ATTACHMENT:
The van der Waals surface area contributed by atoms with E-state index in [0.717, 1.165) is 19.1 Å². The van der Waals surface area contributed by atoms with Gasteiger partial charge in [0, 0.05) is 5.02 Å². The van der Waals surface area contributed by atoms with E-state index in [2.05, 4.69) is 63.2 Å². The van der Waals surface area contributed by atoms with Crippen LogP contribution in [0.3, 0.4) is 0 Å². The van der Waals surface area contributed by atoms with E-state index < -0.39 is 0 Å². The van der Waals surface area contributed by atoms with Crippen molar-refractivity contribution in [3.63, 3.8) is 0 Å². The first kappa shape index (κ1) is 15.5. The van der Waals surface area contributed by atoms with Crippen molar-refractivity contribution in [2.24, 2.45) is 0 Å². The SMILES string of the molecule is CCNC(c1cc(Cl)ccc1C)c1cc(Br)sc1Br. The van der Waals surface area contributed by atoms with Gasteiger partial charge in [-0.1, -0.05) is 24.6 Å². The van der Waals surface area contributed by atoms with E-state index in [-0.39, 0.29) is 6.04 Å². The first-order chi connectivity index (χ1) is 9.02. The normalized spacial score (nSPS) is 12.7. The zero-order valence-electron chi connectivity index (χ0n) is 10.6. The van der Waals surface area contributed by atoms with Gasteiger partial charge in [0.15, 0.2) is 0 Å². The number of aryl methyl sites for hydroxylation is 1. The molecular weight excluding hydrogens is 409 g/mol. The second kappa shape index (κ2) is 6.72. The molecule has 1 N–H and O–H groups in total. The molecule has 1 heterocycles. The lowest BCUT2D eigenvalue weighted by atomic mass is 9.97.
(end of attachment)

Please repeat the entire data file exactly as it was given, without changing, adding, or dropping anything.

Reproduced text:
The van der Waals surface area contributed by atoms with E-state index in [0.717, 1.165) is 19.1 Å². The van der Waals surface area contributed by atoms with Gasteiger partial charge in [0, 0.05) is 5.02 Å². The van der Waals surface area contributed by atoms with E-state index in [2.05, 4.69) is 63.2 Å². The van der Waals surface area contributed by atoms with Crippen LogP contribution in [0.3, 0.4) is 0 Å². The van der Waals surface area contributed by atoms with E-state index < -0.39 is 0 Å². The van der Waals surface area contributed by atoms with Crippen molar-refractivity contribution in [3.63, 3.8) is 0 Å². The first kappa shape index (κ1) is 15.5. The van der Waals surface area contributed by atoms with Crippen molar-refractivity contribution in [2.24, 2.45) is 0 Å². The SMILES string of the molecule is CCNC(c1cc(Cl)ccc1C)c1cc(Br)sc1Br. The van der Waals surface area contributed by atoms with Gasteiger partial charge in [-0.1, -0.05) is 24.6 Å². The van der Waals surface area contributed by atoms with E-state index in [-0.39, 0.29) is 6.04 Å². The first-order chi connectivity index (χ1) is 9.02. The normalized spacial score (nSPS) is 12.7. The zero-order valence-electron chi connectivity index (χ0n) is 10.6. The van der Waals surface area contributed by atoms with Gasteiger partial charge in [0.15, 0.2) is 0 Å². The number of aryl methyl sites for hydroxylation is 1. The molecular weight excluding hydrogens is 409 g/mol. The second kappa shape index (κ2) is 6.72. The molecule has 1 N–H and O–H groups in total. The molecule has 1 heterocycles. The lowest BCUT2D eigenvalue weighted by atomic mass is 9.97.